Remembering Lewis: Voices in Conversation

  • J Soske
  • L Gunner

Abstract

After the first part of the workshop on Lewis Nkosi, a small number of people who had vivid memories of specific moments in his life came together and shared anecdotes of Nkosi. Our panel was made up of novelist and Nobel laureate Nadine Gordimer, the poet Oswald Mtshali, best known for his groundbreaking collection of poetry Sounds of a Cowhide Drum, and the veteran photographer Alf Khumalo.1 Also present was Anna Hamlyn, who had known Lewis as part of the group of African intellectuals, writers and broadcasters in London in the 1960s. She, too, gave the audience a sense of a moment in his life that would otherwise never have been a public memory. Sandile Ngidi, devoted companion to Nkosi in his later South African years, and himself an editor, translator and literary man, chaired the session with a magisterial joviality which hid, as he put it, his nervousness in being in such eminent company. What we have captured below are moments in this larger conversation. We offer it to the reader in the hope that it provides a series of images, perhaps a screen of dissonant images, where Lewis Nkosi moves before us. We offer it to the reader as a script, incomplete but present.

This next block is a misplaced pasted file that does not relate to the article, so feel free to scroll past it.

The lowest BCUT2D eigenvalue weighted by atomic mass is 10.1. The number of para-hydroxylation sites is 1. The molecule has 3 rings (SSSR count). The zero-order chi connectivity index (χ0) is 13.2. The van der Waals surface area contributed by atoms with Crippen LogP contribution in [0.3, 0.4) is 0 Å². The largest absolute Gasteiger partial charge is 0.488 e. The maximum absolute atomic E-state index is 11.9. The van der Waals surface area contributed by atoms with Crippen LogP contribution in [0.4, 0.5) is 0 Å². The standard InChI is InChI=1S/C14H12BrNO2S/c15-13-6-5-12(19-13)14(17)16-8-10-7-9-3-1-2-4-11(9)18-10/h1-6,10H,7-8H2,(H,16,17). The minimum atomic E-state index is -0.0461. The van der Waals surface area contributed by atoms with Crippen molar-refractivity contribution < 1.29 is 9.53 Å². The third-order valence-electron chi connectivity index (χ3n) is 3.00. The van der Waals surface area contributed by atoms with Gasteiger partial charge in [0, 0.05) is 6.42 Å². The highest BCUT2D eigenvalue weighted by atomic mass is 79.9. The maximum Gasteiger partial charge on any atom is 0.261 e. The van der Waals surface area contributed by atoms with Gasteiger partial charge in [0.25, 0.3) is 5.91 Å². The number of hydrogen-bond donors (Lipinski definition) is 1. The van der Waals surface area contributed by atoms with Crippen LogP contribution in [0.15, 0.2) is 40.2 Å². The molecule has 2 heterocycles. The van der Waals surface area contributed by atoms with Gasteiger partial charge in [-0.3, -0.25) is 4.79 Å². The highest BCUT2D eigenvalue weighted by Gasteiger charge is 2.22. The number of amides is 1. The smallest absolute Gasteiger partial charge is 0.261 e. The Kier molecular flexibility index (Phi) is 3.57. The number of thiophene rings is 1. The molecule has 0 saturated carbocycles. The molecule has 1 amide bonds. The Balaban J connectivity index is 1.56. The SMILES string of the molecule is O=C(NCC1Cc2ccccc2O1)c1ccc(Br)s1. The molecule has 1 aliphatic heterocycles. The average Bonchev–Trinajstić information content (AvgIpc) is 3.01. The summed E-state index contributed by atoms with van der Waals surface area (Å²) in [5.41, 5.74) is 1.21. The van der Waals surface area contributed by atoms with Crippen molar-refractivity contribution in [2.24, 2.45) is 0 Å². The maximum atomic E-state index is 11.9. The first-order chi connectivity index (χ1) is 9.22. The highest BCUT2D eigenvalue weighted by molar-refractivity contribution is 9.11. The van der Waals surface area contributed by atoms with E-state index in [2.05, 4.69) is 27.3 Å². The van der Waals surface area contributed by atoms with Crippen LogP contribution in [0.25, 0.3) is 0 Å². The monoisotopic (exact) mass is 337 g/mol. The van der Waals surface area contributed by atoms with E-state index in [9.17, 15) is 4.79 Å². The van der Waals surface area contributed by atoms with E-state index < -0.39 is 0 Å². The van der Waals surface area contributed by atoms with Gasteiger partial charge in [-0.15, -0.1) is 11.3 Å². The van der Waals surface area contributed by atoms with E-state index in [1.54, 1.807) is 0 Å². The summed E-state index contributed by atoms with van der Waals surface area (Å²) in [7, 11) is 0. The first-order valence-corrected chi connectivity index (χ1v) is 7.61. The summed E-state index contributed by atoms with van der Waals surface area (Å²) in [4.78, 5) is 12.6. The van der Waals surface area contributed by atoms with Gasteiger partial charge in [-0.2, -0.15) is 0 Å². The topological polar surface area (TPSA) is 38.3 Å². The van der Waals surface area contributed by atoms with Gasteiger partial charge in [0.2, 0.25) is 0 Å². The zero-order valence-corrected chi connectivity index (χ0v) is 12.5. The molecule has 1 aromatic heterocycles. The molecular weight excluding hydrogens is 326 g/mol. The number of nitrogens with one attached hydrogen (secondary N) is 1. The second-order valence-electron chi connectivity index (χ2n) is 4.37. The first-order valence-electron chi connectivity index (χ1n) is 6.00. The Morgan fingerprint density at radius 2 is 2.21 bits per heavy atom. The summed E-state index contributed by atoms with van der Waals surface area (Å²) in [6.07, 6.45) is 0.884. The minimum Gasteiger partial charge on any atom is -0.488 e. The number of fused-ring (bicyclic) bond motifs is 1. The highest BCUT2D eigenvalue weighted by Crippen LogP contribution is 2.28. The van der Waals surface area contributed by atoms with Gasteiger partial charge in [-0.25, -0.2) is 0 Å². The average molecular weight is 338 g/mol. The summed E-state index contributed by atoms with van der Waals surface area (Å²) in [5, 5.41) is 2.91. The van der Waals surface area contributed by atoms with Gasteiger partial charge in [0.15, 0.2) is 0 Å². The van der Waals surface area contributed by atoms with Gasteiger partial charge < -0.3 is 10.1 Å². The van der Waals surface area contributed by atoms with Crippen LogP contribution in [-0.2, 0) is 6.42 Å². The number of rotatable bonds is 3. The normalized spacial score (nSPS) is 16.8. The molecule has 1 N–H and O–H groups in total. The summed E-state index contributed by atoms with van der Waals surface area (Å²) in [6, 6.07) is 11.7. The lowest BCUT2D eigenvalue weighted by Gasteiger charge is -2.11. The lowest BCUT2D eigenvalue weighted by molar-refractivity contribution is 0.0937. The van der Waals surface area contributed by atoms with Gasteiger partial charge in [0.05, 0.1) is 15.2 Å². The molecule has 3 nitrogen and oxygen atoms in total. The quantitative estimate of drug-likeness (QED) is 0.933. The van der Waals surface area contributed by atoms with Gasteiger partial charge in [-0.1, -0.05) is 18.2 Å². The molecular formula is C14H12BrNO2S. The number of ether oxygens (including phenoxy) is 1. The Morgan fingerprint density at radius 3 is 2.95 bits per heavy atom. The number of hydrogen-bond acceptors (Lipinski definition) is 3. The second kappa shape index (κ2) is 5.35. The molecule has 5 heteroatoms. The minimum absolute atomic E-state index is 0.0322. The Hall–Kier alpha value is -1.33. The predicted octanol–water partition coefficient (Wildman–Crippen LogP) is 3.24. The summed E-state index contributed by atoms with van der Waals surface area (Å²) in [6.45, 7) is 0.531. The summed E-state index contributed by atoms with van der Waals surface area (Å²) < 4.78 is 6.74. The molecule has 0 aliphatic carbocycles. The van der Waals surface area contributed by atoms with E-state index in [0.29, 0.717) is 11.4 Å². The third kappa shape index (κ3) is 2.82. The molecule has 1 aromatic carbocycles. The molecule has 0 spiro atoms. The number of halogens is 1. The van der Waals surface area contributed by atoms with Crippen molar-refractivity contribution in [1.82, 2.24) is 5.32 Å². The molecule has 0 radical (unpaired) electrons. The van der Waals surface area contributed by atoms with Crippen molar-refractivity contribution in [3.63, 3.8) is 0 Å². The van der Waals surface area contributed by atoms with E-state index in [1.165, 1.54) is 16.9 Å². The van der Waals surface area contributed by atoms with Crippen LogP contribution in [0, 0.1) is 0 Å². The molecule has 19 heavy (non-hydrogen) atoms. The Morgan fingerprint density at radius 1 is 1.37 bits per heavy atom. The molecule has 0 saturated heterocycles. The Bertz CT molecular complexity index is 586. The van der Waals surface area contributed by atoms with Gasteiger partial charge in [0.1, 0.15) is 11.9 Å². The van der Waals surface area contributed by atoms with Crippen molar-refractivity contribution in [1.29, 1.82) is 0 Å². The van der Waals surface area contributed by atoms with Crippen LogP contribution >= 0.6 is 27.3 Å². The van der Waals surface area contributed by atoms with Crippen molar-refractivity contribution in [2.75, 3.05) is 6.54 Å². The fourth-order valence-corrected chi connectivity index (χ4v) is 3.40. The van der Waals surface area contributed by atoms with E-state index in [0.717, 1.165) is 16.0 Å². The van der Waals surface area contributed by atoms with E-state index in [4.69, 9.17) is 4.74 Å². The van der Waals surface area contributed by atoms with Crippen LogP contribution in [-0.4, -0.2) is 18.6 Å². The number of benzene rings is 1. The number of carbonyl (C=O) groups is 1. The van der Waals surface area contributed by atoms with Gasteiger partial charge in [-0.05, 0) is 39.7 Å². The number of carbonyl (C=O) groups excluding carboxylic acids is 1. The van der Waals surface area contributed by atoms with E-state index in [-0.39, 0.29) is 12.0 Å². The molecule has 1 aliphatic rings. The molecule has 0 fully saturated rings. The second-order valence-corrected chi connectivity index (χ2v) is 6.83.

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eISSN: 0376-8902